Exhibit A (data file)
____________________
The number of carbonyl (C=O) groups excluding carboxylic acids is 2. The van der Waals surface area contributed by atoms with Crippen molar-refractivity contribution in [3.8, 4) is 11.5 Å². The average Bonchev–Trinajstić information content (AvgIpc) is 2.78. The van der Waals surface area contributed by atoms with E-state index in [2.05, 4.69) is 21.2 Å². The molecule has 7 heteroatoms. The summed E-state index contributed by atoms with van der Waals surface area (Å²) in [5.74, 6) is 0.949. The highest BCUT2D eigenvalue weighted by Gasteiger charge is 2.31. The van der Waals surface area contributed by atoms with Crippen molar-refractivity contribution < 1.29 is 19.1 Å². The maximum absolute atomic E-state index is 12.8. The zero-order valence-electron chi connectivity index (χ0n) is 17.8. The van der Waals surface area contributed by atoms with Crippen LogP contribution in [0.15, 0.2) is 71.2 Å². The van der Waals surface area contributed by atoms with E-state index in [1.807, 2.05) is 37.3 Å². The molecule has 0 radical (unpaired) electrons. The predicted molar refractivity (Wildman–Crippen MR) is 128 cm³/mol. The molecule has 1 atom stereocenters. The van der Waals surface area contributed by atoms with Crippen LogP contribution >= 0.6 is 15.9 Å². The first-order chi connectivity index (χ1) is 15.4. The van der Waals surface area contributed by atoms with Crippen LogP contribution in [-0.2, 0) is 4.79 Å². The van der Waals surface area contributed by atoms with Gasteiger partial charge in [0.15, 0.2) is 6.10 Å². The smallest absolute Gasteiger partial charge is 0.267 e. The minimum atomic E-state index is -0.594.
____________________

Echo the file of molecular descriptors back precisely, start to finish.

The number of carbonyl (C=O) groups excluding carboxylic acids is 2. The van der Waals surface area contributed by atoms with Crippen molar-refractivity contribution in [3.8, 4) is 11.5 Å². The average Bonchev–Trinajstić information content (AvgIpc) is 2.78. The van der Waals surface area contributed by atoms with E-state index in [2.05, 4.69) is 21.2 Å². The molecule has 7 heteroatoms. The summed E-state index contributed by atoms with van der Waals surface area (Å²) in [5.74, 6) is 0.949. The highest BCUT2D eigenvalue weighted by Gasteiger charge is 2.31. The van der Waals surface area contributed by atoms with Crippen molar-refractivity contribution < 1.29 is 19.1 Å². The maximum absolute atomic E-state index is 12.8. The zero-order valence-electron chi connectivity index (χ0n) is 17.8. The van der Waals surface area contributed by atoms with Crippen LogP contribution in [0.15, 0.2) is 71.2 Å². The van der Waals surface area contributed by atoms with E-state index in [1.807, 2.05) is 37.3 Å². The molecule has 0 radical (unpaired) electrons. The predicted molar refractivity (Wildman–Crippen MR) is 128 cm³/mol. The molecule has 1 atom stereocenters. The van der Waals surface area contributed by atoms with Crippen LogP contribution >= 0.6 is 15.9 Å². The first-order chi connectivity index (χ1) is 15.4. The van der Waals surface area contributed by atoms with Crippen LogP contribution in [-0.2, 0) is 4.79 Å². The van der Waals surface area contributed by atoms with Gasteiger partial charge in [0.15, 0.2) is 6.10 Å². The smallest absolute Gasteiger partial charge is 0.267 e. The minimum atomic E-state index is -0.594.